for a family of four). If this trend continues, we should assume that a large portion of our nation’s children will have limited access to broadband and computers and will use a smart device for their internet access. What are the implications for education as teachers and schools move to more digital practices in their institutions?
Limited access to the internet or other resources is what we often call the “Digital Divide;” it often impacts students who are low-income, especially those in rural areas. There is no quick fix to addressing accessibility and broadband internet access is becoming less of a luxury and more of a necessity. What can educators do on an individual level to support students who are on the other side of the digital divide?
While on an individual level, teachers can be aware that many students in their classrooms do not have access to high speed internet or computers at home. They can also promote device agnostic tools (tools like G-Suite for Education can be installed on any device with near full-capability). Another potential option is that they can allow students to use class time and school resources to work on robust, digital assignments. However, teachers often feel powerless to help students when the problems facing students in the digital divide are so complex and need to be resolved at a macro-level.
There are a few attempts to address the digital divide. The e-rate program, which help to subsidize high speed internet in both urban and rural areas, has had a dramatic impact on bringing broad-band access to low-income as well as rural areas. However, even with this subsidy, students often have limited access at home. As the internet has become the primary repository of learning and knowledge, how can we ensure that all of our children have access?
PEW Research has published an interactive infographic that highlights changing governmental priorities over the last 13 years. Viewers can sort priorities based on year, political affiliation, age, and gender (as well as look at the content overall). This is a great visualization of data for students and scholars of history and civics. Check out the free infographic and its resources here.
The PEW Research center has recently published a new interactive map that highlights global indicators drawn from their database. Examine how the world’s opinion of President Barack Obama has changed over his presidency or the world’s opinion of China. The interactive map allows you to examine broad longitudinal data in depth and easily. Additionally, the visual data provides an easy way to comprehend the data.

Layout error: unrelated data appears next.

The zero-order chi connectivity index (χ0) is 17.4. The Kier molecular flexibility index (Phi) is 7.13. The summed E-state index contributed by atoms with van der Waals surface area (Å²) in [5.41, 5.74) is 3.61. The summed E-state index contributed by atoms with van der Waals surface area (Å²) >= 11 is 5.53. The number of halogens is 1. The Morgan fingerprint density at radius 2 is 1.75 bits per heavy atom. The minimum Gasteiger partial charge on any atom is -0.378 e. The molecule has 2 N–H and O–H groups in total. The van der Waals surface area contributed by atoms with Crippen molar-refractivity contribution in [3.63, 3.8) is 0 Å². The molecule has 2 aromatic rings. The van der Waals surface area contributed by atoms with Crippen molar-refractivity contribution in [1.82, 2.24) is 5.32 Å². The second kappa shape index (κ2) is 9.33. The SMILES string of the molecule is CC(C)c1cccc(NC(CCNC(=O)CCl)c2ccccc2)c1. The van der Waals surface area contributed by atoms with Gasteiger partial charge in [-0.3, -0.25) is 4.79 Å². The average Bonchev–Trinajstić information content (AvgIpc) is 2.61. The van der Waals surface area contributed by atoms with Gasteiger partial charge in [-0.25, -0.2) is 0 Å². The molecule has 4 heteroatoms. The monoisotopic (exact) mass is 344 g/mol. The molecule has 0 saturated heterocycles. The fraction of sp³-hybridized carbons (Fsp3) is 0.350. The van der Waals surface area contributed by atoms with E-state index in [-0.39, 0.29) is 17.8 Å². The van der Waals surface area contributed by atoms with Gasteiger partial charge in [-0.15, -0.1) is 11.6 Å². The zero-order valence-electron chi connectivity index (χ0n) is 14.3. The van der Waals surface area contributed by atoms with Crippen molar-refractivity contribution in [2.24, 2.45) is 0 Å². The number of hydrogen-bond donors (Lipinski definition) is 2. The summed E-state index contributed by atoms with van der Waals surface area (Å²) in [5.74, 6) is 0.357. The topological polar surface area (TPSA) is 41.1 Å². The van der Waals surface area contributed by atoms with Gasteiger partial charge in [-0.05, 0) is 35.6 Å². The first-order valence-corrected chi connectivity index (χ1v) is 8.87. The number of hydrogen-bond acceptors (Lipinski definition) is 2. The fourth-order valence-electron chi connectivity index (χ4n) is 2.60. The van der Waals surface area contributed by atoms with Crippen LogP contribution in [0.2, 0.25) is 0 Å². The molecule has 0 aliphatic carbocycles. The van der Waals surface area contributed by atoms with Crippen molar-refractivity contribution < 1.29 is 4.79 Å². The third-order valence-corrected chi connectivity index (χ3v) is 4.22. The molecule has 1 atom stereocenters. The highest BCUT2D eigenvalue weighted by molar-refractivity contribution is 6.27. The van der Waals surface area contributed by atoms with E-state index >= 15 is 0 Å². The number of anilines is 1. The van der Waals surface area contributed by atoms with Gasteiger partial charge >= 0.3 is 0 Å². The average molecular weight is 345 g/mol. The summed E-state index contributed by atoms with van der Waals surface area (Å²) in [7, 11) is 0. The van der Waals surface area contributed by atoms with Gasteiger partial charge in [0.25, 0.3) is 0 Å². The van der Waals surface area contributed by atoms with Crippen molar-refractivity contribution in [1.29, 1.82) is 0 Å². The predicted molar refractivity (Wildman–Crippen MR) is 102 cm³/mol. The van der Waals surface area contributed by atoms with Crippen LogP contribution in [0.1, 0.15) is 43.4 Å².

This tool is entirely free and can help students and teachers alike explore complex topics. Check out the interactive map here.
In spite of popular believe, the results of a new PEW Survey indicate that digital tools improve student writing skills as well as social interactions. Of the AP and NWP (National Writing Project) teachers surveyed:
96% agree (including 52% who strongly agree) that digital technologies “allow students to share their work with a wider and more varied audience”
79% agree (23% strongly agree) that these tools “encourage greater collaboration among students”
78% agree (26% strongly agree) that digital technologies “encourage student creativity and personal expression”
While educators express a concern that students are more likely to take short-cuts in their writing or have spelling & grammatical errors, they feel more confident that these tools make it easier for them to help students shape and develop and their writing skills.
The findings of this survey are especially pertinent and relevant as critics of social media and technology often express concern about its potential impact on student writing and social skills.